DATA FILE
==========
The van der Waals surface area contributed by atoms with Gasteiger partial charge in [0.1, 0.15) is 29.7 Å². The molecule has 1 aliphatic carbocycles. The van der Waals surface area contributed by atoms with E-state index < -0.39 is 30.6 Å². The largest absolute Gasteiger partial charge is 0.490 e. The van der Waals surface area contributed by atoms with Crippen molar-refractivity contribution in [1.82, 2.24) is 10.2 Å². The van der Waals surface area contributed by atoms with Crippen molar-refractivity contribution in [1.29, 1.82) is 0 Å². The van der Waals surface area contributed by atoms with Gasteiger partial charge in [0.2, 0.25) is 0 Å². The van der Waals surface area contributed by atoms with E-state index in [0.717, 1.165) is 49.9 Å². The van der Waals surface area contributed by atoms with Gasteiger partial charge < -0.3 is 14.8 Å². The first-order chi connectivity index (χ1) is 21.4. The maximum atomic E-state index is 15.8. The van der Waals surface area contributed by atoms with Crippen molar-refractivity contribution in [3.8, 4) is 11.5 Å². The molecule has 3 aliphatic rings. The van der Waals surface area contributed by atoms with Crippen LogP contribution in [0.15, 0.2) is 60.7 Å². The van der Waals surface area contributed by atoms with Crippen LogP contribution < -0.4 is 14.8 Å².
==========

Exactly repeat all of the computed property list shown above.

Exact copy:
The van der Waals surface area contributed by atoms with Gasteiger partial charge in [0.1, 0.15) is 29.7 Å². The molecule has 1 aliphatic carbocycles. The van der Waals surface area contributed by atoms with E-state index < -0.39 is 30.6 Å². The largest absolute Gasteiger partial charge is 0.490 e. The van der Waals surface area contributed by atoms with Crippen molar-refractivity contribution in [1.82, 2.24) is 10.2 Å². The van der Waals surface area contributed by atoms with Crippen molar-refractivity contribution in [1.29, 1.82) is 0 Å². The van der Waals surface area contributed by atoms with Gasteiger partial charge in [0.2, 0.25) is 0 Å². The van der Waals surface area contributed by atoms with E-state index in [0.717, 1.165) is 49.9 Å². The van der Waals surface area contributed by atoms with Gasteiger partial charge < -0.3 is 14.8 Å². The first-order chi connectivity index (χ1) is 21.4. The maximum atomic E-state index is 15.8. The van der Waals surface area contributed by atoms with Crippen molar-refractivity contribution in [3.8, 4) is 11.5 Å². The molecule has 3 aliphatic rings. The van der Waals surface area contributed by atoms with Crippen LogP contribution in [0.15, 0.2) is 60.7 Å². The van der Waals surface area contributed by atoms with Crippen LogP contribution < -0.4 is 14.8 Å².